In this episode, astronomer and world-famous science communicator Phil Plait joins us to discuss his new book, Under Alien Skies, in which he describes what it would be like (through human eyes and real physical experiences) to actually travel to Saturn, Mars, asteroids, and distant stars. Also, we discuss the recent surge in UFO sighting as well as his famous talk at The Amazing Meeting more than a decade ago in which he asked all science communicators and critical thinkers to approach those who believe in pseudoscience with empathy and respect instead of scorn and vitriol. And, we run through the history of James Randi’s popularization of the big-S Skeptic movement.
— OFFICIAL PREVIEW OF THE BOOK–
A rip-roaring tour of the cosmos with the Bad Astronomer, bringing you up close and personal with the universe like never before.
Have you ever wondered what it would be like to travel the universe? How would Saturn’s rings look from a spaceship sailing just above them? If you were falling into a black hole, what’s the last thing you’d see before getting spaghettified? While traveling in person to most of these amazing worlds may not be possible—yet—the would-be space traveler need not despair: you can still take the scenic route through the galaxy with renowned astronomer and science communicator Philip Plait.
On this lively, immersive adventure through the cosmos, Plait draws ingeniously on both the latest scientific research and his prodigious imagination to transport you to ten of the most spectacular sights outer space has to offer. In vivid, inventive scenes informed by rigorous science—injected with a dose of Plait’s trademark humor—Under Alien Skies places you on the surface of alien worlds, from our own familiar Moon to the far reaches of our solar system and beyond. Try launching yourself onto a two-hundred-meter asteroid, or stargazing from the rim of an ancient volcano on a planet where, from the place you stand, it is eternally late afternoon. Experience the sudden onset of lunar nightfall, the disorientation of walking—or, rather, shuffling—when you weigh almost nothing, the irritation of jagged regolith dust. Glimpse the frigid mountains and plains of Pluto and the cake-like exterior of a comet called 67P. On a planet trillions of miles from Earth, glance down to see the strange, beautiful shadows cast by a hundred thousand stars.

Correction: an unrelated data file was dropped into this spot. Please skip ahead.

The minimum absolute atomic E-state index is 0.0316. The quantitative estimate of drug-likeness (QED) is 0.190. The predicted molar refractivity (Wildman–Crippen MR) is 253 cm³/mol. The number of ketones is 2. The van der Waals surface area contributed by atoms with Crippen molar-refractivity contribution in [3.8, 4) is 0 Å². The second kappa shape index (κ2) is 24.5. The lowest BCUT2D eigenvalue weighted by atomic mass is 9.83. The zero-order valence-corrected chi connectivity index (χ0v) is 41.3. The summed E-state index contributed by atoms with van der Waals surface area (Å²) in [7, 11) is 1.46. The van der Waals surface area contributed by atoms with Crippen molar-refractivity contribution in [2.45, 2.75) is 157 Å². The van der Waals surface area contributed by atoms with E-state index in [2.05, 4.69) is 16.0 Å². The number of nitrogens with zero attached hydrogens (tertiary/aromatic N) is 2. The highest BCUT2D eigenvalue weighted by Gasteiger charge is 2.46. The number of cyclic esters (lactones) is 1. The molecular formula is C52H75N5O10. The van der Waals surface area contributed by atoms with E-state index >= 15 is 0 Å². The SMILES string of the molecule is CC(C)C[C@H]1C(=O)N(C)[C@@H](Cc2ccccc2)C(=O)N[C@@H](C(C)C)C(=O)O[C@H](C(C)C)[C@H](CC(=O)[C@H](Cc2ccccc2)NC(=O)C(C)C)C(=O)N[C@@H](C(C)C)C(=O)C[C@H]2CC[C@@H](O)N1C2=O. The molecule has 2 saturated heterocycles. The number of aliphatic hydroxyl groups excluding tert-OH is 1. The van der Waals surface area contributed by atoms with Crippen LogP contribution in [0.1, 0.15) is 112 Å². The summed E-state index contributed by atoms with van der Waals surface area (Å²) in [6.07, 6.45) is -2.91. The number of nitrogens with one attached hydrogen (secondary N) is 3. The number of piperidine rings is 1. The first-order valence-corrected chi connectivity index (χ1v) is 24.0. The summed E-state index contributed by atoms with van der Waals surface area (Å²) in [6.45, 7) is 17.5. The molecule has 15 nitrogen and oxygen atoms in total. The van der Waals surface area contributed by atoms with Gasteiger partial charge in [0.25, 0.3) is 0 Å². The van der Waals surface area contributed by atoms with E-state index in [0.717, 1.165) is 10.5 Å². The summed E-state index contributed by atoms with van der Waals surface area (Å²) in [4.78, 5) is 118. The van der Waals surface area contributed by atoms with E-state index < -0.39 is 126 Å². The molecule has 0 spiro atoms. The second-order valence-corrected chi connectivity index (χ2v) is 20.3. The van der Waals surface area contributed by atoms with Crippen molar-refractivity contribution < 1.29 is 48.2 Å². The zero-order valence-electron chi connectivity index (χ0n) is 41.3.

For the aspiring extraterrestrial citizen, casual space tourist, or curious armchair traveler, Plait is an illuminating, always-entertaining guide to the most otherworldly views in our universe.
Philip Plait, PhD, is an astronomer, sci-fi dork, TV documentary talking head, and all-around science enthusiast. The author of Under Alien Skies, Bad Astronomy, and Death from the Skies!, he writes the Bad Astronomy newsletter and lives in Colorado.